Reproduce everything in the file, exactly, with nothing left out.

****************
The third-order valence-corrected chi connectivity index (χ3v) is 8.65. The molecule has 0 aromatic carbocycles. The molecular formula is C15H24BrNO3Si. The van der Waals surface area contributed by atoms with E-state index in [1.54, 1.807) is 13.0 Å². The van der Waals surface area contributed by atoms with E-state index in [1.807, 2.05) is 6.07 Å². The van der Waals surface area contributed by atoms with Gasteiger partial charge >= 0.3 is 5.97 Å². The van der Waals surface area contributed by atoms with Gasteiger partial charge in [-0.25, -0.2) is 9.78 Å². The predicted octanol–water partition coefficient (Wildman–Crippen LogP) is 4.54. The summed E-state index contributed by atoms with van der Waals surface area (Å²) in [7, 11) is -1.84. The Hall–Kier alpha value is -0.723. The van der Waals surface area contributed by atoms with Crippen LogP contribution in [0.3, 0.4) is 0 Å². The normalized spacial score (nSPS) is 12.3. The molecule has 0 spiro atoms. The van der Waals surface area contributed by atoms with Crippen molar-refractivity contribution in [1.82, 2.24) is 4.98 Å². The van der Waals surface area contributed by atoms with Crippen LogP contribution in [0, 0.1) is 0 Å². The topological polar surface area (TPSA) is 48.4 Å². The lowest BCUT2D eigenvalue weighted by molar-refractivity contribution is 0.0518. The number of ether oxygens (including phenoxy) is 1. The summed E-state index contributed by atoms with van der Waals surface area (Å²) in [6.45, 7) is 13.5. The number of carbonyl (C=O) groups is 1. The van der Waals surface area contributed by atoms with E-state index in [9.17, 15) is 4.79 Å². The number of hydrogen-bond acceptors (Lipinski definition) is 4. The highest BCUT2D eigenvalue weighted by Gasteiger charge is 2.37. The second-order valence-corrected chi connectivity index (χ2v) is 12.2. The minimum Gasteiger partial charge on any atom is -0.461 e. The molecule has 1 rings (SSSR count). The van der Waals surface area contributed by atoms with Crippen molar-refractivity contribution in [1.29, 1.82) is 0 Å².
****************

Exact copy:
The third-order valence-corrected chi connectivity index (χ3v) is 8.65. The molecule has 0 aromatic carbocycles. The molecular formula is C15H24BrNO3Si. The van der Waals surface area contributed by atoms with E-state index in [1.54, 1.807) is 13.0 Å². The van der Waals surface area contributed by atoms with E-state index in [1.807, 2.05) is 6.07 Å². The van der Waals surface area contributed by atoms with Gasteiger partial charge >= 0.3 is 5.97 Å². The van der Waals surface area contributed by atoms with Gasteiger partial charge in [-0.25, -0.2) is 9.78 Å². The predicted octanol–water partition coefficient (Wildman–Crippen LogP) is 4.54. The summed E-state index contributed by atoms with van der Waals surface area (Å²) in [7, 11) is -1.84. The Hall–Kier alpha value is -0.723. The van der Waals surface area contributed by atoms with Crippen LogP contribution in [0.3, 0.4) is 0 Å². The normalized spacial score (nSPS) is 12.3. The molecule has 0 spiro atoms. The van der Waals surface area contributed by atoms with Crippen molar-refractivity contribution in [1.82, 2.24) is 4.98 Å². The van der Waals surface area contributed by atoms with Crippen LogP contribution in [0, 0.1) is 0 Å². The topological polar surface area (TPSA) is 48.4 Å². The lowest BCUT2D eigenvalue weighted by molar-refractivity contribution is 0.0518. The number of ether oxygens (including phenoxy) is 1. The summed E-state index contributed by atoms with van der Waals surface area (Å²) in [6.45, 7) is 13.5. The number of carbonyl (C=O) groups is 1. The van der Waals surface area contributed by atoms with E-state index in [9.17, 15) is 4.79 Å². The number of hydrogen-bond acceptors (Lipinski definition) is 4. The highest BCUT2D eigenvalue weighted by Gasteiger charge is 2.37. The second-order valence-corrected chi connectivity index (χ2v) is 12.2. The minimum Gasteiger partial charge on any atom is -0.461 e. The molecule has 1 rings (SSSR count). The van der Waals surface area contributed by atoms with Crippen molar-refractivity contribution in [1.29, 1.82) is 0 Å².